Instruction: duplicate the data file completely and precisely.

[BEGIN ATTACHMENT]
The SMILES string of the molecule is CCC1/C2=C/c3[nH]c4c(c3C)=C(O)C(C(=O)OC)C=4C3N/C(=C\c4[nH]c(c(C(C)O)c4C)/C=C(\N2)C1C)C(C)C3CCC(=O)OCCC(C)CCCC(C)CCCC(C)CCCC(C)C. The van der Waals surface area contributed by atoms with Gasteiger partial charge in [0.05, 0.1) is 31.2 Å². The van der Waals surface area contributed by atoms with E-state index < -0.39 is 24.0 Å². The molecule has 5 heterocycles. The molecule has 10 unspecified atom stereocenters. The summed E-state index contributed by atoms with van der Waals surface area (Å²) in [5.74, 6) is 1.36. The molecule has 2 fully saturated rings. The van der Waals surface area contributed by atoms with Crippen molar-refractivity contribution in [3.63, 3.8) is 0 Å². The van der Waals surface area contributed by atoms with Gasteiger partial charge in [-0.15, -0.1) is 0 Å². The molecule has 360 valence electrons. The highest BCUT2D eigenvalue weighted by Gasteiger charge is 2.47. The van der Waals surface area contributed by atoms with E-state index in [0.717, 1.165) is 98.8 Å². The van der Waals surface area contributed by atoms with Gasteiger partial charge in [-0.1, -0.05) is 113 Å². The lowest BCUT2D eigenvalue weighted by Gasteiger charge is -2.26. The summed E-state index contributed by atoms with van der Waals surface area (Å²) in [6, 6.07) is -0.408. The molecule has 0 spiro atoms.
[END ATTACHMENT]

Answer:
The SMILES string of the molecule is CCC1/C2=C/c3[nH]c4c(c3C)=C(O)C(C(=O)OC)C=4C3N/C(=C\c4[nH]c(c(C(C)O)c4C)/C=C(\N2)C1C)C(C)C3CCC(=O)OCCC(C)CCCC(C)CCCC(C)CCCC(C)C. The van der Waals surface area contributed by atoms with Gasteiger partial charge in [0.05, 0.1) is 31.2 Å². The van der Waals surface area contributed by atoms with E-state index < -0.39 is 24.0 Å². The molecule has 5 heterocycles. The molecule has 10 unspecified atom stereocenters. The summed E-state index contributed by atoms with van der Waals surface area (Å²) in [5.74, 6) is 1.36. The molecule has 2 fully saturated rings. The van der Waals surface area contributed by atoms with Crippen molar-refractivity contribution in [3.63, 3.8) is 0 Å². The van der Waals surface area contributed by atoms with Gasteiger partial charge in [-0.15, -0.1) is 0 Å². The molecule has 360 valence electrons. The highest BCUT2D eigenvalue weighted by Gasteiger charge is 2.47. The van der Waals surface area contributed by atoms with E-state index in [0.717, 1.165) is 98.8 Å². The van der Waals surface area contributed by atoms with Gasteiger partial charge in [-0.1, -0.05) is 113 Å². The lowest BCUT2D eigenvalue weighted by Gasteiger charge is -2.26. The summed E-state index contributed by atoms with van der Waals surface area (Å²) in [6, 6.07) is -0.408. The molecule has 0 spiro atoms.